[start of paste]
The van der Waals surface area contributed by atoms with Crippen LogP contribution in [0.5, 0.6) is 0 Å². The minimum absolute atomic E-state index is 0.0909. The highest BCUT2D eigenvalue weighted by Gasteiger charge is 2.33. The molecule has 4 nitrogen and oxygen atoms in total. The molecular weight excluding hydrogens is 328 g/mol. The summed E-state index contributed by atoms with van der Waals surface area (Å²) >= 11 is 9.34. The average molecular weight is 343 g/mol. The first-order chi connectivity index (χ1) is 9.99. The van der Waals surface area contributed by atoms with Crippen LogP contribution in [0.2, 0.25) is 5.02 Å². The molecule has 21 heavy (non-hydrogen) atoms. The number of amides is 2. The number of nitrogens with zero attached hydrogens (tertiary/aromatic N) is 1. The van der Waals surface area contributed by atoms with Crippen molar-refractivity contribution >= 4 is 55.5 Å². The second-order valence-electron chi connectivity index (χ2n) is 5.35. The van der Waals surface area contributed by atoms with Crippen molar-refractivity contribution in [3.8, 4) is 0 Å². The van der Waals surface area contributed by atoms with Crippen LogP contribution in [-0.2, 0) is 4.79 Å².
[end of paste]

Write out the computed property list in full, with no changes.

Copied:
The van der Waals surface area contributed by atoms with Crippen LogP contribution in [0.5, 0.6) is 0 Å². The minimum absolute atomic E-state index is 0.0909. The highest BCUT2D eigenvalue weighted by Gasteiger charge is 2.33. The molecule has 4 nitrogen and oxygen atoms in total. The molecular weight excluding hydrogens is 328 g/mol. The summed E-state index contributed by atoms with van der Waals surface area (Å²) >= 11 is 9.34. The average molecular weight is 343 g/mol. The first-order chi connectivity index (χ1) is 9.99. The van der Waals surface area contributed by atoms with Crippen LogP contribution in [0.2, 0.25) is 5.02 Å². The molecule has 21 heavy (non-hydrogen) atoms. The number of amides is 2. The number of nitrogens with zero attached hydrogens (tertiary/aromatic N) is 1. The van der Waals surface area contributed by atoms with Crippen molar-refractivity contribution >= 4 is 55.5 Å². The second-order valence-electron chi connectivity index (χ2n) is 5.35. The van der Waals surface area contributed by atoms with Crippen molar-refractivity contribution in [3.8, 4) is 0 Å². The van der Waals surface area contributed by atoms with Crippen LogP contribution in [-0.2, 0) is 4.79 Å².